Comcast Unit Sizes Up 4:1 HD Compression
The Colorado-based CMC declined to comment on that work, but it's believed that the Comcast unit is already tapping equipment from Imagine Communications and Harmonic Inc. (Nasdaq: HLIT) to deliver some HD channels via a 3:1 compression scheme.
Freeing up space for another HD feed could let the CMC beef up its hi-def content menu or allow its MSO partners, including Comcast Corp. (Nasdaq: CMCSA, CMCSK), to free up capacity for other digital services, such as video-on-demand or 3DTV channels.
An industry source said the bakeoff included participation from Arris Group Inc. (Nasdaq: ARRS), BigBand Networks Inc. (Nasdaq: BBND), Harmonic, and Imagine, among others. Those are well established cable suppliers, but, of recent note, Arris boosted its video technology profile through its acquisition of EGT Inc. and has recently talked up the 4:1 HD capabilities of the EGT VIPr2200 encoder. (See Arris Offers 4:1 HD Compression and Arris Gets EGT for a Song .)
Although the CMC is starting to take a closer look at 4:1 HD, there's no timetable for deployments. Multiple sources say a migration in that direction may not occur until next year, and that's if the technology proves itself worthy. Even if it does, it's considered unlikely that the CMC would use the 4:1 compression techinique for all the HD channels it carries.
A priority of that evaluation will be to ensure that the feeds can be squeezed down while also preserving the quality of the HD signal, minimizing artifacts and other elements that can negatively affect the image.
Some heat was put on Comcast in 2008 when a consumer in Virginia negatively compared how some of Comcast's compressed HD channels fared versus those delivered by Verizon Communications Inc. (NYSE: VZ) FiOS TV. The blame was largely pinned on Comcast's use of 3:1 HD compression for MPEG-2, but a person familiar with the situation says the channels referenced in that study weren't delivered in that way. However, the compression used at the time on the channels studied were squeezed down to the point that it did have a noticeable effect on the picture quality.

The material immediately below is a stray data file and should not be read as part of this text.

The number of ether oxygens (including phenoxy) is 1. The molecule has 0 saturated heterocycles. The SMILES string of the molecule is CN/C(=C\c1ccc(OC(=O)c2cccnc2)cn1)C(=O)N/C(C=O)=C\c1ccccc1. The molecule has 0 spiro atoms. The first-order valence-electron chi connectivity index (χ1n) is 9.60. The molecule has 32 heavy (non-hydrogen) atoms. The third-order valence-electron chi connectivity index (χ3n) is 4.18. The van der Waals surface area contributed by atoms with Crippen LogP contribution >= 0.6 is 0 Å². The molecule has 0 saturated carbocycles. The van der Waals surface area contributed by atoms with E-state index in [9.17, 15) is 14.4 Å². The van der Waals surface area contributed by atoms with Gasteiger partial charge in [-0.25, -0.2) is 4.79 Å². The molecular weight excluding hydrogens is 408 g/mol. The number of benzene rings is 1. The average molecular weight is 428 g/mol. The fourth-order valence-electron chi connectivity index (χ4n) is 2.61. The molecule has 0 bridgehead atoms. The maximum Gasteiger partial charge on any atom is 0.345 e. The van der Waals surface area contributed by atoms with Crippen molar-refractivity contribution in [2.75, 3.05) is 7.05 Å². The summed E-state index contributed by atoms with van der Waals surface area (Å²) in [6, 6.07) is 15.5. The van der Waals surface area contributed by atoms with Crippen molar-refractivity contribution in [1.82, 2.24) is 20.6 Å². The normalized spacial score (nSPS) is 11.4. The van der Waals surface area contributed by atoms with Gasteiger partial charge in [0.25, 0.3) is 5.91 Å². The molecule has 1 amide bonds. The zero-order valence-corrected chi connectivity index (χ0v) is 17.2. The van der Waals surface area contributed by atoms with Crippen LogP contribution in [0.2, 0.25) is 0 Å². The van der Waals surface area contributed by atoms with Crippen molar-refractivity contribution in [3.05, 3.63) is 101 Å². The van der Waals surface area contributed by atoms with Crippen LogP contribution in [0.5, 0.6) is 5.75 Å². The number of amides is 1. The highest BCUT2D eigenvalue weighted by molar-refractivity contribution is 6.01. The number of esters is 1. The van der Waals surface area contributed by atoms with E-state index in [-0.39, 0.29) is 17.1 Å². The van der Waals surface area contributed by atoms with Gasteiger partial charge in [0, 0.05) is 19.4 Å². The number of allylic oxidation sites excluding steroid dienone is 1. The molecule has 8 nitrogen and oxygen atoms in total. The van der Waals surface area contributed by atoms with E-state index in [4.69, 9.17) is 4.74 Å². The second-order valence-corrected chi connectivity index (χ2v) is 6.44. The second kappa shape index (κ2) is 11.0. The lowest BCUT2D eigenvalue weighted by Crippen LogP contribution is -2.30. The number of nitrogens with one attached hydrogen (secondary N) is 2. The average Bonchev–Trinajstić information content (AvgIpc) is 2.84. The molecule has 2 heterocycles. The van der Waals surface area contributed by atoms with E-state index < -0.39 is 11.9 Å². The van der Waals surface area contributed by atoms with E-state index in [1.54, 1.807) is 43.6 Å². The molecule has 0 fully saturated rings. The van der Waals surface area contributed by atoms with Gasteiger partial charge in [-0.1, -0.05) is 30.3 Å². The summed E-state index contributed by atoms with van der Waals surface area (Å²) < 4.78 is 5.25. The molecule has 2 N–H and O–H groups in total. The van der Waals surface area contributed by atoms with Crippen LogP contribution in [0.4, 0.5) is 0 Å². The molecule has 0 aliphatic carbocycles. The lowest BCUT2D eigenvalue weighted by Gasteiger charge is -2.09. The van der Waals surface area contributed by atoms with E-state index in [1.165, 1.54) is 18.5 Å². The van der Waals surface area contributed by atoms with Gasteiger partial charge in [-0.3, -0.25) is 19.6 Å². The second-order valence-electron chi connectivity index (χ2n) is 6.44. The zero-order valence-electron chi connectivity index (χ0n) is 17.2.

It appears Comcast has gotten a grip on those issues since and has implemented a range of projects to ensure that video quality is up to snuff. The CMC, for example, has launched a Golden Eye program in which "trained observers," who are able to detect small imperfections in video that most other consumers can't, provide subjective video quality ratings. That program is part of a broader grading system the CMC has developed for digital video quality, as described in a white paper presented at the 2009 Cable Show in Washington, D.C.
— Jeff Baumgartner, Site Editor, Light Reading Cable